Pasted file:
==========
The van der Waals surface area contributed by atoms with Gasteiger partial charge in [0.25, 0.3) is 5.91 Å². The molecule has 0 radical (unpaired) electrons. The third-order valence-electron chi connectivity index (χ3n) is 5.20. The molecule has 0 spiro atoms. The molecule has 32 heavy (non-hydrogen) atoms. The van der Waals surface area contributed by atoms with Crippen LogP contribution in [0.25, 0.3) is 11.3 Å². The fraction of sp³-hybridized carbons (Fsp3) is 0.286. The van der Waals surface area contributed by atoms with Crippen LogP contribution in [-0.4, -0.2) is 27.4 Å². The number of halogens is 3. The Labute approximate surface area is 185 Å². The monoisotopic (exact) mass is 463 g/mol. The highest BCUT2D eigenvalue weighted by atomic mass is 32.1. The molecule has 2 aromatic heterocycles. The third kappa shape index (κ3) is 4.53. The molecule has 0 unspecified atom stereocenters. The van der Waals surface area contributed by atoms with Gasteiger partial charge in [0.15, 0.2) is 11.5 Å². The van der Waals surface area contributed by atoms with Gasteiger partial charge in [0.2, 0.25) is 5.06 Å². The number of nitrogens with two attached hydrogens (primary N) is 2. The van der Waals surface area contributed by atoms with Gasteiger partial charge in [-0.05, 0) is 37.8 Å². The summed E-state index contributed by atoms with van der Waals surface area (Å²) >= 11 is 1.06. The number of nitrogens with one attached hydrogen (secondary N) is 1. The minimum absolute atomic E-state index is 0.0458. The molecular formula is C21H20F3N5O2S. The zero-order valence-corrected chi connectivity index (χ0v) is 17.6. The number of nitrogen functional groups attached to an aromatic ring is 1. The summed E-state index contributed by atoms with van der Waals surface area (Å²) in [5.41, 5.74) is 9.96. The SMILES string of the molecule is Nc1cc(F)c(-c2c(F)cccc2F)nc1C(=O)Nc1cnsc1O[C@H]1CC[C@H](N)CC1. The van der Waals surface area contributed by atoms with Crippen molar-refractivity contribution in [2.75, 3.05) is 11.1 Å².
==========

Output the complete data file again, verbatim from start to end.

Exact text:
The van der Waals surface area contributed by atoms with Gasteiger partial charge in [0.25, 0.3) is 5.91 Å². The molecule has 0 radical (unpaired) electrons. The third-order valence-electron chi connectivity index (χ3n) is 5.20. The molecule has 0 spiro atoms. The molecule has 32 heavy (non-hydrogen) atoms. The van der Waals surface area contributed by atoms with Crippen LogP contribution in [0.25, 0.3) is 11.3 Å². The fraction of sp³-hybridized carbons (Fsp3) is 0.286. The van der Waals surface area contributed by atoms with Crippen LogP contribution in [-0.4, -0.2) is 27.4 Å². The number of halogens is 3. The Labute approximate surface area is 185 Å². The monoisotopic (exact) mass is 463 g/mol. The highest BCUT2D eigenvalue weighted by atomic mass is 32.1. The molecule has 2 aromatic heterocycles. The third kappa shape index (κ3) is 4.53. The molecule has 0 unspecified atom stereocenters. The van der Waals surface area contributed by atoms with Gasteiger partial charge in [0.15, 0.2) is 11.5 Å². The van der Waals surface area contributed by atoms with Gasteiger partial charge in [0.2, 0.25) is 5.06 Å². The number of nitrogens with two attached hydrogens (primary N) is 2. The van der Waals surface area contributed by atoms with Gasteiger partial charge in [-0.05, 0) is 37.8 Å². The summed E-state index contributed by atoms with van der Waals surface area (Å²) >= 11 is 1.06. The number of nitrogens with one attached hydrogen (secondary N) is 1. The minimum absolute atomic E-state index is 0.0458. The molecular formula is C21H20F3N5O2S. The zero-order valence-corrected chi connectivity index (χ0v) is 17.6. The number of nitrogen functional groups attached to an aromatic ring is 1. The summed E-state index contributed by atoms with van der Waals surface area (Å²) in [5.41, 5.74) is 9.96. The SMILES string of the molecule is Nc1cc(F)c(-c2c(F)cccc2F)nc1C(=O)Nc1cnsc1O[C@H]1CC[C@H](N)CC1. The van der Waals surface area contributed by atoms with Crippen molar-refractivity contribution in [2.75, 3.05) is 11.1 Å².